By Noah Zeidman, In-House Writer
Fresh off their massive win at the Corner Indie Battle, The Willies took a break to chat about their music, their history together and their future plans.
You guys have pretty diverse backgrounds at UVa. How did you all meet?
Nick: Me, Tyler and Grey were helping with a friend’s wedding…and after we went to the Villa, and ordered $60 worth of food for the three of us. At the Villa, one of the conversations was about doing something in the future, and at that point it was more aimed toward acoustic-y wedding-type things. We asked, “Who would really enjoy doing this?” And we were like, “Marcellus!”
Grant: A.K.A. Marcelly
Marcellus: No! No no no.
Nick: Yeah, Celly would love this! Marcellus, I’m sorry. Eventually [we realized] the main pieces of a band we were missing were a bassist and a singer. These are two pretty integral parts of the band that we don’t have! So I’m like, “Yo I met this guy Grant, and he’s awesome!”
Grant: I think you’d only heard me play like twice.
Nick: Yeah. And I think it was like classic rock, so it wasn’t even the vibes we were going for. But we were like, let’s go for it! We were thinking, who’d be a good vocalist?
Marcellus: Julia was pretty unanimous.
Nick: Julia was like, “Yes that’d be sick” with ten exclamation points. We recorded an EP, and we were doing a little release concert, and Tyler brought in Matt as part of a brass section. We didn’t realize it, but we just had a sundae and there was no cherry on top. We invited Matt to join, and he was stoked about it. Now there’s a sundae with a cherry on top!
So it sounds like you stumbled upon your jazz-inflected style?
Tyler: Well…we’re definitely not a jazz band. I would say soul is the closest thing I can think of. We’re gonna play an Ed Sheerhan song tonight at our concert. It’s not jazzy, but there’s definitely soul in it, and that’s a testament to everyone in the group. We all come from different, unique musical backgrounds. I think that enables us to flirt around different areas of music without hardcore going into jazz. I think we have a cool sound because all of us are thinking, all of us are trying to get as creative as possible with it and not just settle for what is standard, not just settle for what is easy to do.
Nick: One thing we’ve noticed is that if we can’t tweak a song to make it our own, it fails slightly miserably.
Marcellus: I think of how we approach it as organic. [Sometimes] we get something cool, like “This Love” or “Vulnerability.” That was a really spontaneous thing!
Julia: [“Vulnerability”] was actually one of my original songs I had written in high school when I was playing in a band. We started playing it, and [the Willies] just made it so much rhythmically more interesting. That’s definitely one of my weaknesses as a musician, the rhythmic aspect, and it was cool how they made it more funky and fun.
How did you learn to approach music collaboratively when you started playing together?
Grey: It definitely took us a few weeks to figure out how to do a rehearsal. We’d be like, “Let’s try and play music together!” Then everyone’s kind of like “I don’t know what you’re doing…this is weird.” We decided to make chord charts one time, that was a big step, and we played “Break Even.” I think that’s where we learned how to play together, figure out how to work through a song and create one thing from something else.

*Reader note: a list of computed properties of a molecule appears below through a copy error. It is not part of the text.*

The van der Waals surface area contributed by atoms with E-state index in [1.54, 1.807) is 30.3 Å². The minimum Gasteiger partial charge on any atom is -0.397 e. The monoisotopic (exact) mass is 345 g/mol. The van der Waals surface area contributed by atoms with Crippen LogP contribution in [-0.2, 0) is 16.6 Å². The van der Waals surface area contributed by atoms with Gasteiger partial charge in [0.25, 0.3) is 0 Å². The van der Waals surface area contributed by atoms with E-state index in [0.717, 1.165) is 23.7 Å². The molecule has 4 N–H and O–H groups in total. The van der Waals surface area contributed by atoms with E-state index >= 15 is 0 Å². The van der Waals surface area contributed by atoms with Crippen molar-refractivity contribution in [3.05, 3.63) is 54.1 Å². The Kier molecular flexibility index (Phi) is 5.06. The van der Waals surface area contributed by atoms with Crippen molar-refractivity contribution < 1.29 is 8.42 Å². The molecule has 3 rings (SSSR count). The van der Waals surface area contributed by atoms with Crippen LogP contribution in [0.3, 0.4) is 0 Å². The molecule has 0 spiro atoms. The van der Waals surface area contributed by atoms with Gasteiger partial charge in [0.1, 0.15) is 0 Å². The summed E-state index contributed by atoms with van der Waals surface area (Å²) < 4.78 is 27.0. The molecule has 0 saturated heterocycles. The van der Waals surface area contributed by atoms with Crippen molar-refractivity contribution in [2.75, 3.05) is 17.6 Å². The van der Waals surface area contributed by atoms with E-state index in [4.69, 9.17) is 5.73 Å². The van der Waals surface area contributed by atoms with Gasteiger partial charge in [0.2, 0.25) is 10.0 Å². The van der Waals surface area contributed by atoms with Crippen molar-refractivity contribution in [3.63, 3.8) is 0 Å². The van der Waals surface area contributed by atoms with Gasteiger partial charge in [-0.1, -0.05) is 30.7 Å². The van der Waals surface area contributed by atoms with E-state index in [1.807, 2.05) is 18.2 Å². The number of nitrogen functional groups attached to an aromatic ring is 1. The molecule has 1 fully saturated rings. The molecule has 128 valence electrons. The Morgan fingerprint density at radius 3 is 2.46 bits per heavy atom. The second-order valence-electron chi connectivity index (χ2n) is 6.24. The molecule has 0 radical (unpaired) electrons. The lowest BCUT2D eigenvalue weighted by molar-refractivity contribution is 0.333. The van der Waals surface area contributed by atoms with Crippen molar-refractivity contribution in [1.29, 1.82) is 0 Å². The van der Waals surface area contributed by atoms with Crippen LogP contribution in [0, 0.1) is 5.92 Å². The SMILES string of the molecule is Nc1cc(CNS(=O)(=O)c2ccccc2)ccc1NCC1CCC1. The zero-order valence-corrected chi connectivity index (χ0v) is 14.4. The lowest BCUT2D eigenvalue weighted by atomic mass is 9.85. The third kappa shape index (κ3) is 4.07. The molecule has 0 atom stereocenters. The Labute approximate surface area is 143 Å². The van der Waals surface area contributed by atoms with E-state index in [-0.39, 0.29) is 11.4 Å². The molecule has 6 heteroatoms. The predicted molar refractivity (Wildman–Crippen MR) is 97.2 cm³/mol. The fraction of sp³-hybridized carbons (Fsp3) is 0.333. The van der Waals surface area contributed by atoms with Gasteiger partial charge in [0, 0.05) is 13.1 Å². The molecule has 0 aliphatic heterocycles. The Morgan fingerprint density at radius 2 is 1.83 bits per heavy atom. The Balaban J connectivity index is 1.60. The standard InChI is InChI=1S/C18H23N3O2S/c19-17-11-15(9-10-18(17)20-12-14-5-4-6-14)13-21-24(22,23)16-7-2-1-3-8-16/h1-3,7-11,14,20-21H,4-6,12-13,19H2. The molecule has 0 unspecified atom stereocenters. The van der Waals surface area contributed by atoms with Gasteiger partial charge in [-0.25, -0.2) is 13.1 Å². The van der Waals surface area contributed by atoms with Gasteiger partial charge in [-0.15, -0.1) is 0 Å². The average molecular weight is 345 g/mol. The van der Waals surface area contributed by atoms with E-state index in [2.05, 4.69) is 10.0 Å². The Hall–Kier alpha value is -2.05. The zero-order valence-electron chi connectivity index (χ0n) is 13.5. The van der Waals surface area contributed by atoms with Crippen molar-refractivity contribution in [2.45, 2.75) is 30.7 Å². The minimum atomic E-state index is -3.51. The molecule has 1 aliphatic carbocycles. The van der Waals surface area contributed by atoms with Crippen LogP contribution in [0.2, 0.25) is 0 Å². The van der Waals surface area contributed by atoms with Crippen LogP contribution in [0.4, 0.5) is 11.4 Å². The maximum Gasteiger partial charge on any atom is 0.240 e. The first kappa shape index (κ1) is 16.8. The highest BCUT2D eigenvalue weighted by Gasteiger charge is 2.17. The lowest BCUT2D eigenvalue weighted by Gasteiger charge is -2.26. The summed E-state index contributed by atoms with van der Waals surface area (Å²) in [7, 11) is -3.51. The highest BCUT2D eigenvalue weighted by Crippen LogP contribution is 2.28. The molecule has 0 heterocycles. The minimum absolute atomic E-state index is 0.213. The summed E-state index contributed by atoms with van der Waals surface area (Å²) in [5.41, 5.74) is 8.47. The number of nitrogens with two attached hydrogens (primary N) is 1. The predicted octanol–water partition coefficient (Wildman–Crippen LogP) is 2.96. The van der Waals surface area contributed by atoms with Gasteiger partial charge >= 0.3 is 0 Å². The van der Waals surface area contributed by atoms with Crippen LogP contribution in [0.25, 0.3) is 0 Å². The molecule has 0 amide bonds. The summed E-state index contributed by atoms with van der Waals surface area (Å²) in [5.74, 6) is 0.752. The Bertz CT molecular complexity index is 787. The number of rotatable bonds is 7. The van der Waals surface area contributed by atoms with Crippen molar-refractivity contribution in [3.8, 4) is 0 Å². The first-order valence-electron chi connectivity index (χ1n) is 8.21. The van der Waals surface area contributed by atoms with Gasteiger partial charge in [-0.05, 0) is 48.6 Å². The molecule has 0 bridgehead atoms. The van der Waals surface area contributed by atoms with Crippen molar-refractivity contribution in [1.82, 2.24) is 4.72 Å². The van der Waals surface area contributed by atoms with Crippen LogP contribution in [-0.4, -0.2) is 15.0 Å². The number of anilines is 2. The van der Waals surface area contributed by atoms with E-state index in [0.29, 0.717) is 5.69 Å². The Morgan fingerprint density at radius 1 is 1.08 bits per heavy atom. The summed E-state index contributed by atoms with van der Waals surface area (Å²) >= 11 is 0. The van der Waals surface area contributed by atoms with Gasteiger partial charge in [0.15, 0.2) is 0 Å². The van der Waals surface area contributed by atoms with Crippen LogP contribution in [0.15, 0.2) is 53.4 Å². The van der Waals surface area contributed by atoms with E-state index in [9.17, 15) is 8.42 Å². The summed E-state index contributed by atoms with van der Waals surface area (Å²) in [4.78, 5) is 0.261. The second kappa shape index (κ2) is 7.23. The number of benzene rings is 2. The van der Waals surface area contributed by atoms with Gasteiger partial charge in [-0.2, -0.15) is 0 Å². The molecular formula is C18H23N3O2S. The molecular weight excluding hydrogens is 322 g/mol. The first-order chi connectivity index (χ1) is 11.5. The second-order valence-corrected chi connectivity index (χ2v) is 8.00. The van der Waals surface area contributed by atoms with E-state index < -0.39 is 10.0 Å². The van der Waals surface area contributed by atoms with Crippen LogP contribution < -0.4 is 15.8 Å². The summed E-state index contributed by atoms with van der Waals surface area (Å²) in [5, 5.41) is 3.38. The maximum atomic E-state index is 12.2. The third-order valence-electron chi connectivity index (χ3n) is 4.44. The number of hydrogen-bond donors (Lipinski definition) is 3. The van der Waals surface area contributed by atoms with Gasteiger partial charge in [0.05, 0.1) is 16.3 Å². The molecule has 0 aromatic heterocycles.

You guys clearly can command a big crowd—you swept Corner Indie Battle—do you have big plans going forward?
Grant: Well, we have a pretty solid following in Indonesia! It’s all of six people. My friend’s mom is from Indonesia. She loves us, and shared us with her family.
So is it too early to call you the number one band in Indonesia?
Grant: I’m not saying no…but I also wouldn’t cancel out yes.
Tyler: Seriously, though, we have a rough kind of calendar with at least three other gigs outlined. In terms of the summer it’s going to be interesting, we’re going to be all over the place.
Corner Indie Fest is going to be May 3rd. Do you have any songs in the works for that?
Nick: Well tonight we’re going to do two new originals, and then we’re going to do three songs we’ve never done before before a crowd. “Clarity,” by John Mayer…
Tyler: “Strasbourg Symphony,” by Roy Hargrove Quinet. One of Julia’s songs, “Blue Eyes.” And then an original that we all kind of did called “Next To You.”
Grey: Name pending, but it’s like you’re driving on the beach with the windows down, nice summer day.
Nick: I thought it was like a California highway?
Grey: Yeah! That’s like the beach!
So the songs are very geographically placed?
Tyler: Imagine, you’re in a woodland forest, and there’s a nice gentle mist
Marcellus: And there’s a moose.
That’s how you would characterize your overall sound?!
Tyler: It’s per song. But it’s a great way, because everyone can relate to a geographical location or an atmosphere, because everyone gathers something different from it. So, “Feeling Good” is a meadow at the beginning, you’re kind of going through a meadow like one of those black and white movies. And then it gets more intense, and darker thematically.
Nick: And then at one point, there’s a face-melter! Which is not, like, physically happening…
Grant: We hope for physically!
Nick: For later on, a lot of the stuff we haven’t even had time to talk about. Maybe, don’t quote me on it, but maybe pulling out one original and having that ready by Corner Indie Fest. We’ll see. Ain’t gonna rush it.
Want to find out what catchy, jazzy tunes the Willies put together next? Come see them perform at Corner Indie Festival, May 3rd on Elliewood Ave!